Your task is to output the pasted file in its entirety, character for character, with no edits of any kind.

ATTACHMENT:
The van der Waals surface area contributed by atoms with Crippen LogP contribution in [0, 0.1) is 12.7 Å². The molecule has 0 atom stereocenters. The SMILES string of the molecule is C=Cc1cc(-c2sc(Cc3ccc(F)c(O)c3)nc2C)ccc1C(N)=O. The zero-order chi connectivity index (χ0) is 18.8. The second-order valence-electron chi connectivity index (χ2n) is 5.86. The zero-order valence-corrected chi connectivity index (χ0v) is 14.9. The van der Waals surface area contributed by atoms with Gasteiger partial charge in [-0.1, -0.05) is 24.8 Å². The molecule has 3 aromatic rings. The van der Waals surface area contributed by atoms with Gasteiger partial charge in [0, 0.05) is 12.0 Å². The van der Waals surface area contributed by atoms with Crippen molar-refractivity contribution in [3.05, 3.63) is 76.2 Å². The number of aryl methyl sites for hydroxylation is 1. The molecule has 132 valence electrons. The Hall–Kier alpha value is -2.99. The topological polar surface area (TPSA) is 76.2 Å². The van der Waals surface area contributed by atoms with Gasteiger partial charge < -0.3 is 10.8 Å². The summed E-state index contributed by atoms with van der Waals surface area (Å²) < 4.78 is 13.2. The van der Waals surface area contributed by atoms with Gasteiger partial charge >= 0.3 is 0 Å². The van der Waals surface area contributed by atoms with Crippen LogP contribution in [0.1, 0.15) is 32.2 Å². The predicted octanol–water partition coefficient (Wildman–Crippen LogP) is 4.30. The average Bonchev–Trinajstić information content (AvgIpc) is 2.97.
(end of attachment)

The van der Waals surface area contributed by atoms with Crippen LogP contribution in [0, 0.1) is 12.7 Å². The molecule has 0 atom stereocenters. The SMILES string of the molecule is C=Cc1cc(-c2sc(Cc3ccc(F)c(O)c3)nc2C)ccc1C(N)=O. The zero-order chi connectivity index (χ0) is 18.8. The second-order valence-electron chi connectivity index (χ2n) is 5.86. The zero-order valence-corrected chi connectivity index (χ0v) is 14.9. The van der Waals surface area contributed by atoms with Gasteiger partial charge in [-0.1, -0.05) is 24.8 Å². The molecule has 3 aromatic rings. The van der Waals surface area contributed by atoms with Gasteiger partial charge in [0, 0.05) is 12.0 Å². The van der Waals surface area contributed by atoms with Crippen molar-refractivity contribution in [3.05, 3.63) is 76.2 Å². The number of aryl methyl sites for hydroxylation is 1. The molecule has 132 valence electrons. The Hall–Kier alpha value is -2.99. The topological polar surface area (TPSA) is 76.2 Å². The van der Waals surface area contributed by atoms with Gasteiger partial charge < -0.3 is 10.8 Å². The summed E-state index contributed by atoms with van der Waals surface area (Å²) < 4.78 is 13.2. The van der Waals surface area contributed by atoms with Gasteiger partial charge >= 0.3 is 0 Å². The van der Waals surface area contributed by atoms with Crippen LogP contribution in [0.1, 0.15) is 32.2 Å². The predicted octanol–water partition coefficient (Wildman–Crippen LogP) is 4.30. The average Bonchev–Trinajstić information content (AvgIpc) is 2.97.